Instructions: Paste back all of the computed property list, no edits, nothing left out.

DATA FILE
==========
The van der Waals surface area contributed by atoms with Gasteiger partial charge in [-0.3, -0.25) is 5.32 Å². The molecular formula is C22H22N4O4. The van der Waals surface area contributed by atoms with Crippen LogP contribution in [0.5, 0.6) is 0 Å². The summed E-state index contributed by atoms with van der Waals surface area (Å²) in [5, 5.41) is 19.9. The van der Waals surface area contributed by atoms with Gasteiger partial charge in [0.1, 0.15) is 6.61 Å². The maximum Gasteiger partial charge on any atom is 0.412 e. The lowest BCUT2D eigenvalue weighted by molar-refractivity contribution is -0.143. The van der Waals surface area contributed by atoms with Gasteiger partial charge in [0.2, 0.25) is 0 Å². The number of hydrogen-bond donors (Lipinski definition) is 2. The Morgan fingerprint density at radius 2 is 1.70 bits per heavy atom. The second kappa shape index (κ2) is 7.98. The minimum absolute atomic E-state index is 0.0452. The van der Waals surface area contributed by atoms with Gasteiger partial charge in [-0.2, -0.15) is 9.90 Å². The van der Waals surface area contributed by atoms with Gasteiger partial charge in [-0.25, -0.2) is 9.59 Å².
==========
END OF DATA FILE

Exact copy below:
The van der Waals surface area contributed by atoms with Gasteiger partial charge in [-0.3, -0.25) is 5.32 Å². The molecular formula is C22H22N4O4. The van der Waals surface area contributed by atoms with Crippen LogP contribution in [0.5, 0.6) is 0 Å². The summed E-state index contributed by atoms with van der Waals surface area (Å²) in [5, 5.41) is 19.9. The van der Waals surface area contributed by atoms with Gasteiger partial charge in [0.1, 0.15) is 6.61 Å². The maximum Gasteiger partial charge on any atom is 0.412 e. The lowest BCUT2D eigenvalue weighted by molar-refractivity contribution is -0.143. The van der Waals surface area contributed by atoms with Gasteiger partial charge in [0.2, 0.25) is 0 Å². The number of hydrogen-bond donors (Lipinski definition) is 2. The Morgan fingerprint density at radius 2 is 1.70 bits per heavy atom. The second kappa shape index (κ2) is 7.98. The minimum absolute atomic E-state index is 0.0452. The van der Waals surface area contributed by atoms with Gasteiger partial charge in [-0.2, -0.15) is 9.90 Å². The van der Waals surface area contributed by atoms with Gasteiger partial charge in [-0.25, -0.2) is 9.59 Å².